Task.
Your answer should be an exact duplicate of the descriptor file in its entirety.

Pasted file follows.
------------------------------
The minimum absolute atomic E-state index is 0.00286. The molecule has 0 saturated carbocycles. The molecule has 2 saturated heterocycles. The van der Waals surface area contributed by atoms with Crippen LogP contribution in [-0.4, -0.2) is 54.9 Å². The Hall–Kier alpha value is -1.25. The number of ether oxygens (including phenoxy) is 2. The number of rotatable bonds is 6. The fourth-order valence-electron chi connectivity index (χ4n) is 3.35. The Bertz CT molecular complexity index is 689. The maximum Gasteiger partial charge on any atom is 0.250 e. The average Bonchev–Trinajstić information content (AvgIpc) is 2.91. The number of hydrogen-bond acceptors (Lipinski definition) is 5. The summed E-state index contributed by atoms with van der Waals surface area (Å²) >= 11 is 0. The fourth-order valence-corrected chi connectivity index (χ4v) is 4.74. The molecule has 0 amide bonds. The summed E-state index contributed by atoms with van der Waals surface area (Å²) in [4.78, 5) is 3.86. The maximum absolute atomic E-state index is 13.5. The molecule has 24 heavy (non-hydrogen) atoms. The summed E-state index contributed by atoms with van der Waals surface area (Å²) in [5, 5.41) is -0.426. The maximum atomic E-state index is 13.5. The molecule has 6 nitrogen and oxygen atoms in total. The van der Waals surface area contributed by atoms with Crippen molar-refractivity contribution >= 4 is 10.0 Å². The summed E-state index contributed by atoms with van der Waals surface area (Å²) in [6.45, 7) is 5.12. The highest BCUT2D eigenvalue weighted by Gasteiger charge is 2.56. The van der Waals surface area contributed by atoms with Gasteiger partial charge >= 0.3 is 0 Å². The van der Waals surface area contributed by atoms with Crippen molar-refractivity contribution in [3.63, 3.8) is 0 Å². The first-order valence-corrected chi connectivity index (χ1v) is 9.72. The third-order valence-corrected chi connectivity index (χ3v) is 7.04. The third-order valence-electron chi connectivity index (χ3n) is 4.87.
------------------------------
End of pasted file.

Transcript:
The minimum absolute atomic E-state index is 0.00286. The molecule has 0 saturated carbocycles. The molecule has 2 saturated heterocycles. The van der Waals surface area contributed by atoms with Crippen LogP contribution in [-0.4, -0.2) is 54.9 Å². The Hall–Kier alpha value is -1.25. The number of ether oxygens (including phenoxy) is 2. The number of rotatable bonds is 6. The fourth-order valence-electron chi connectivity index (χ4n) is 3.35. The Bertz CT molecular complexity index is 689. The maximum Gasteiger partial charge on any atom is 0.250 e. The average Bonchev–Trinajstić information content (AvgIpc) is 2.91. The number of hydrogen-bond acceptors (Lipinski definition) is 5. The summed E-state index contributed by atoms with van der Waals surface area (Å²) >= 11 is 0. The fourth-order valence-corrected chi connectivity index (χ4v) is 4.74. The molecule has 0 amide bonds. The summed E-state index contributed by atoms with van der Waals surface area (Å²) in [4.78, 5) is 3.86. The maximum absolute atomic E-state index is 13.5. The molecule has 24 heavy (non-hydrogen) atoms. The summed E-state index contributed by atoms with van der Waals surface area (Å²) in [5, 5.41) is -0.426. The maximum atomic E-state index is 13.5. The molecule has 6 nitrogen and oxygen atoms in total. The van der Waals surface area contributed by atoms with Crippen molar-refractivity contribution >= 4 is 10.0 Å². The summed E-state index contributed by atoms with van der Waals surface area (Å²) in [6.45, 7) is 5.12. The highest BCUT2D eigenvalue weighted by Gasteiger charge is 2.56. The van der Waals surface area contributed by atoms with Gasteiger partial charge >= 0.3 is 0 Å². The van der Waals surface area contributed by atoms with Crippen molar-refractivity contribution in [3.63, 3.8) is 0 Å². The first-order valence-corrected chi connectivity index (χ1v) is 9.72. The third-order valence-corrected chi connectivity index (χ3v) is 7.04. The third-order valence-electron chi connectivity index (χ3n) is 4.87.